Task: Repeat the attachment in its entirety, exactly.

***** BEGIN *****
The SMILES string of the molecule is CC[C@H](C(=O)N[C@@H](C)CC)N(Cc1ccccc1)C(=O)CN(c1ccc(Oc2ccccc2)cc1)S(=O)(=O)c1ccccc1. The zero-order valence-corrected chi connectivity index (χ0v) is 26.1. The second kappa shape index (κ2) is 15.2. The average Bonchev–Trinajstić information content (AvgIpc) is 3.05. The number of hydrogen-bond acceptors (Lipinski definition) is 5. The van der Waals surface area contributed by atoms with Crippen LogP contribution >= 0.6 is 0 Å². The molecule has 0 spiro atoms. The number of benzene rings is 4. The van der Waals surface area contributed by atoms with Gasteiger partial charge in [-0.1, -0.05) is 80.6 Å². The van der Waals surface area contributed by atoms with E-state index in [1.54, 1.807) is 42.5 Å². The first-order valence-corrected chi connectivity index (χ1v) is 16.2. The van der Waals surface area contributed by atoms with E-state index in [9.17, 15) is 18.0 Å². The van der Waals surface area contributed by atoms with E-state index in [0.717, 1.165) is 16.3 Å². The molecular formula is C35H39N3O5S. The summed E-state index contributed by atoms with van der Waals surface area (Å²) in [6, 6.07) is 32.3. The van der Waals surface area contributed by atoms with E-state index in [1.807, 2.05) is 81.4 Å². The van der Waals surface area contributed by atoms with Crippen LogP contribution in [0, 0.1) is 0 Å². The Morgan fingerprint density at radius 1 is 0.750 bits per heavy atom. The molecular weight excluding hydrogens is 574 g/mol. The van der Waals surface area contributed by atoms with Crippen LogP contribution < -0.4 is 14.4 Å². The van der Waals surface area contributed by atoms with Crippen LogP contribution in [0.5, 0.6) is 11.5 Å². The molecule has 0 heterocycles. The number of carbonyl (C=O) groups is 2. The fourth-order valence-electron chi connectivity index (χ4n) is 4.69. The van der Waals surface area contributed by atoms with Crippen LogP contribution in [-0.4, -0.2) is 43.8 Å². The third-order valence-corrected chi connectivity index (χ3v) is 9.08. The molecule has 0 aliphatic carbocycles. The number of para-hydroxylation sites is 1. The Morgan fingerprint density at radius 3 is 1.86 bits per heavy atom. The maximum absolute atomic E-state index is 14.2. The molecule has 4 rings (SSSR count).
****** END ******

The SMILES string of the molecule is CC[C@H](C(=O)N[C@@H](C)CC)N(Cc1ccccc1)C(=O)CN(c1ccc(Oc2ccccc2)cc1)S(=O)(=O)c1ccccc1. The zero-order valence-corrected chi connectivity index (χ0v) is 26.1. The second kappa shape index (κ2) is 15.2. The average Bonchev–Trinajstić information content (AvgIpc) is 3.05. The number of hydrogen-bond acceptors (Lipinski definition) is 5. The van der Waals surface area contributed by atoms with Crippen LogP contribution >= 0.6 is 0 Å². The molecule has 0 spiro atoms. The number of benzene rings is 4. The van der Waals surface area contributed by atoms with Gasteiger partial charge in [-0.1, -0.05) is 80.6 Å². The van der Waals surface area contributed by atoms with E-state index in [1.54, 1.807) is 42.5 Å². The first-order valence-corrected chi connectivity index (χ1v) is 16.2. The van der Waals surface area contributed by atoms with E-state index in [9.17, 15) is 18.0 Å². The van der Waals surface area contributed by atoms with E-state index in [0.717, 1.165) is 16.3 Å². The molecular formula is C35H39N3O5S. The summed E-state index contributed by atoms with van der Waals surface area (Å²) in [6, 6.07) is 32.3. The van der Waals surface area contributed by atoms with E-state index in [1.807, 2.05) is 81.4 Å². The van der Waals surface area contributed by atoms with Crippen LogP contribution in [0, 0.1) is 0 Å². The Morgan fingerprint density at radius 1 is 0.750 bits per heavy atom. The molecular weight excluding hydrogens is 574 g/mol. The van der Waals surface area contributed by atoms with Crippen LogP contribution < -0.4 is 14.4 Å². The van der Waals surface area contributed by atoms with Crippen LogP contribution in [0.5, 0.6) is 11.5 Å². The molecule has 0 heterocycles. The number of carbonyl (C=O) groups is 2. The fourth-order valence-electron chi connectivity index (χ4n) is 4.69. The van der Waals surface area contributed by atoms with Crippen LogP contribution in [-0.4, -0.2) is 43.8 Å². The third-order valence-corrected chi connectivity index (χ3v) is 9.08. The molecule has 0 aliphatic carbocycles. The number of para-hydroxylation sites is 1. The Morgan fingerprint density at radius 3 is 1.86 bits per heavy atom. The maximum absolute atomic E-state index is 14.2. The molecule has 4 rings (SSSR count).